Pot Bellied Pigs/Mange


When we got our eight week old piglet in November we treated her with ivermectin for mange. She had those brown "tracks" on her back.  I also got lots of red bumps and itched like crazy. At that time we gave her two treatments two weeks apart. Everything seemed good for about four weeks and then the tracks came back.   That time around we gave her three doses to make sure we got them all. However it is now about seven weeks later and she is starting to scratch more and the tracks are back and covering more of her back. So my question is is it ok to keep giving her more medicine?  Should I give her more doses? I read online that some people treat their pig for four consecutive weeks. Lastly, is this normal - that they keep coming back?

I know that you are not a vet but I appreciate any advice.


I am not a veterinarian and can not make a medical diagnosis over the internet.

Swine mange mites, called Sarcoptes scabiei, live only on swine. A stray mite or two might jump off, or try to live for awhile on another pet or a person. But, these mites can not survive unless they hop back onto the pig.

The mite eggs take two weeks to hatch. The first treatment kills all living mites. A second treatment, two weeks later, kills any mites that hatched since the first treatment. In severe infestations, a third or fourth treatment may be needed, and treatments may be only one week apart.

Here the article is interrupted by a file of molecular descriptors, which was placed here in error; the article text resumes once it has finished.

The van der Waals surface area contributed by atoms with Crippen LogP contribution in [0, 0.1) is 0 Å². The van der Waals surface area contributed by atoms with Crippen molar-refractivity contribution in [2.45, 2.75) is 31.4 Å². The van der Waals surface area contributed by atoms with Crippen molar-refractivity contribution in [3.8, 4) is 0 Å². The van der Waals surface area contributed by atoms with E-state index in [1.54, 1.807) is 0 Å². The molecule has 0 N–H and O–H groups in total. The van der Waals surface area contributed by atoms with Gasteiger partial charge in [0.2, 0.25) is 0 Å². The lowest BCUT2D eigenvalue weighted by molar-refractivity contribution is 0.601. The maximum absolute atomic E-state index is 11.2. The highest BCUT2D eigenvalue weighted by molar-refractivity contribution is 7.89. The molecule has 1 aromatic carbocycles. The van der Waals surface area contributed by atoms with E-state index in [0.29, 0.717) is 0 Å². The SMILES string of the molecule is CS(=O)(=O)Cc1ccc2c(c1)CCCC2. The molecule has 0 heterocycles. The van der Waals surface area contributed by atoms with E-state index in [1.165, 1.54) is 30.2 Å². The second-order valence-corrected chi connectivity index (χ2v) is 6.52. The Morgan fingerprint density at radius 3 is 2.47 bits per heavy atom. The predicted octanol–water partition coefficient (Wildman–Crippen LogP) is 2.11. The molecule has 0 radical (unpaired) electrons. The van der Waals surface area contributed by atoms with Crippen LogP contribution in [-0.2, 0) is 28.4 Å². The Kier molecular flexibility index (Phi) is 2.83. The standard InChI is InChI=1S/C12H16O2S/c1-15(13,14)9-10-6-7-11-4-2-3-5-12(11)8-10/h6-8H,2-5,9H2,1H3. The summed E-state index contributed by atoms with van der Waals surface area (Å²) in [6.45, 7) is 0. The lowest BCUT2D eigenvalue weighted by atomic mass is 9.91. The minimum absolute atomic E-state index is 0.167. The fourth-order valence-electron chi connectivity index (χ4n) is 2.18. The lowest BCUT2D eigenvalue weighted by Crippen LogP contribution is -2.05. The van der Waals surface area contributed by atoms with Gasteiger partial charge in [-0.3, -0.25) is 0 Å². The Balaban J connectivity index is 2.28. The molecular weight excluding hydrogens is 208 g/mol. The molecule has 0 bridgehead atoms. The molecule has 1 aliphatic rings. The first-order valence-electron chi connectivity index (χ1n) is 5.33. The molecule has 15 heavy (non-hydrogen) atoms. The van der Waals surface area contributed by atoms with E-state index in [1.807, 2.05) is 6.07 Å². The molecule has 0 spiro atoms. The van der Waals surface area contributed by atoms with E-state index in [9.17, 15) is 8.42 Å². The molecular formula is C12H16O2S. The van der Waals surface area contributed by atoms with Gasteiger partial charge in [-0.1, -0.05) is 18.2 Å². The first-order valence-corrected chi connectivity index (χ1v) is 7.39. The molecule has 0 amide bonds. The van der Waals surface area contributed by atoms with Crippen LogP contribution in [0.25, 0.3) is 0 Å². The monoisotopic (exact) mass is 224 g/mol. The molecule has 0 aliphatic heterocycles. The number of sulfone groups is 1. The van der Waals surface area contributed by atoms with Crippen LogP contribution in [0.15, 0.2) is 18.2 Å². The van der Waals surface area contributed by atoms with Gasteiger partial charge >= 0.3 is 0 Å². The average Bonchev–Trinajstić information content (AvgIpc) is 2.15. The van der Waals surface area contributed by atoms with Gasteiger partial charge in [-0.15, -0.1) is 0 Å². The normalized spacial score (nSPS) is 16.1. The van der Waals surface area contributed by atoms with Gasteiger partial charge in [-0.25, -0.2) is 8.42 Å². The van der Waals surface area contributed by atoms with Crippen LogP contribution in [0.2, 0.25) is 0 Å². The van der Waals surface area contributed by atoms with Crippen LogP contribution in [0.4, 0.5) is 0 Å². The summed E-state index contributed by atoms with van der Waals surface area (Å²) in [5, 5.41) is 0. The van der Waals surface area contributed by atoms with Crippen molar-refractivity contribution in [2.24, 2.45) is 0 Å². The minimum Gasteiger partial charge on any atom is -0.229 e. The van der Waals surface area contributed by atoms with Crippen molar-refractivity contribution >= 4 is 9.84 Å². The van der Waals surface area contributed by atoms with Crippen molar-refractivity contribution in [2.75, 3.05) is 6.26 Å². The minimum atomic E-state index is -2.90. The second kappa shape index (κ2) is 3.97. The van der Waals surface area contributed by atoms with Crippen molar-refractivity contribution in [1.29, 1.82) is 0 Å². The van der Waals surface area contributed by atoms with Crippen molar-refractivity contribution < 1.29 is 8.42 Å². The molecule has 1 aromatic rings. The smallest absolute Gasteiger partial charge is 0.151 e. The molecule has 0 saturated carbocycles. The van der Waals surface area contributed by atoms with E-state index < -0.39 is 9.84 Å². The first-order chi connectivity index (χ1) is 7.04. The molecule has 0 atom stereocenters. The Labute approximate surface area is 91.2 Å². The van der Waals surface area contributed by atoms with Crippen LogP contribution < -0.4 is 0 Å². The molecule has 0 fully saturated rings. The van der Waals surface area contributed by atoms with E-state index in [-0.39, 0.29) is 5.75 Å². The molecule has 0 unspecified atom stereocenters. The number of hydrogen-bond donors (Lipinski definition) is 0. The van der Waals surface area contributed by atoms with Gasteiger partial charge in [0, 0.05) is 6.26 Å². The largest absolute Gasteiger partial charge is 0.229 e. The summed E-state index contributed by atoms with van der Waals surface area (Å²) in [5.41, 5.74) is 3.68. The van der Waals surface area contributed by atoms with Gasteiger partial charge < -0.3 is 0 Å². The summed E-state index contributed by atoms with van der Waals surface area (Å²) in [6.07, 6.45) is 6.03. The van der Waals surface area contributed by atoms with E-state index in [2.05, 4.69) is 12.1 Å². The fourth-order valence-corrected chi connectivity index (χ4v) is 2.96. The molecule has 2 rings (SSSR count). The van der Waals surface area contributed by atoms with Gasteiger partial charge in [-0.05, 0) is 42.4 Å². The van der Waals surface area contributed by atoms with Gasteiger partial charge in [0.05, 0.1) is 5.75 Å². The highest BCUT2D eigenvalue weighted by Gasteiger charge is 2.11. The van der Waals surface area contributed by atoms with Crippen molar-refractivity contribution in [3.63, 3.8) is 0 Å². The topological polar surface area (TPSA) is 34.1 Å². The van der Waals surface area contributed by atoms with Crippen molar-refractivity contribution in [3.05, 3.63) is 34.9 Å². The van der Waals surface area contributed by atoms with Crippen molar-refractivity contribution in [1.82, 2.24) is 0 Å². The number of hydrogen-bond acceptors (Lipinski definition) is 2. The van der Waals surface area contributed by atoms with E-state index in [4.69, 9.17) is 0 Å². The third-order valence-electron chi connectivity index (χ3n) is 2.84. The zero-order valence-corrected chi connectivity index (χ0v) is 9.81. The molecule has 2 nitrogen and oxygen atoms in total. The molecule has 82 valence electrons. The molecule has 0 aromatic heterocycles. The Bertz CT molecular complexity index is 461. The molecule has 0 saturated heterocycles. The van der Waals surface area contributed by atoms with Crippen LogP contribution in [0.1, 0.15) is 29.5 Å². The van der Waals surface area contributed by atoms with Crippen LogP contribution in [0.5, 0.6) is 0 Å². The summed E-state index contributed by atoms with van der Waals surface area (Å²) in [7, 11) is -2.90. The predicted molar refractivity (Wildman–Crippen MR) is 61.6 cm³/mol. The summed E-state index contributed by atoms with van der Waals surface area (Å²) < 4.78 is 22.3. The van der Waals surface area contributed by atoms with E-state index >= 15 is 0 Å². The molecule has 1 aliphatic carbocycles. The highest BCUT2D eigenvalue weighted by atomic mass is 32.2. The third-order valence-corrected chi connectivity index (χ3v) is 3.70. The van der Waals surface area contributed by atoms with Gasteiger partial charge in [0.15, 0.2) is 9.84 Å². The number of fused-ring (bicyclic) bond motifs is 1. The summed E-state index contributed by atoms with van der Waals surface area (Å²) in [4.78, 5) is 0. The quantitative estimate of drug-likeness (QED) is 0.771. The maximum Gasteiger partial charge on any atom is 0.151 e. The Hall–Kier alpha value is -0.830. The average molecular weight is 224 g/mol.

If piggy is not responding to mange mite medicine, chances are the culprits are not typical swine mange mites. They may be Demodex phylloides, or hog mites, which are much harder to eradicate. Or, they may be a kind of bird mite. Some bird mites can live on other animals or people, which means more difficult treatment.

The best approach is for a veterinarian to take a skin scraping and study it to determine what kind of bug this is. Once the vet correctly identifies the problem, the vet can prescribe the correct medication.

Pot Bellied Pigs

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Helen Morrison


Pot-bellied or other miniature pet pig care, including diet, housing, training, health care. Can provide information about zoning, adoption, supplies, and organizations. Questions about any kind of pet swine are welcome!


Owning, raising, and caring for small pet swine, including "Vietnamese" pot-bellied pigs since 1992.

Pigs of Great Fortune; FAREC; PigCollaborative

BBA from KSU

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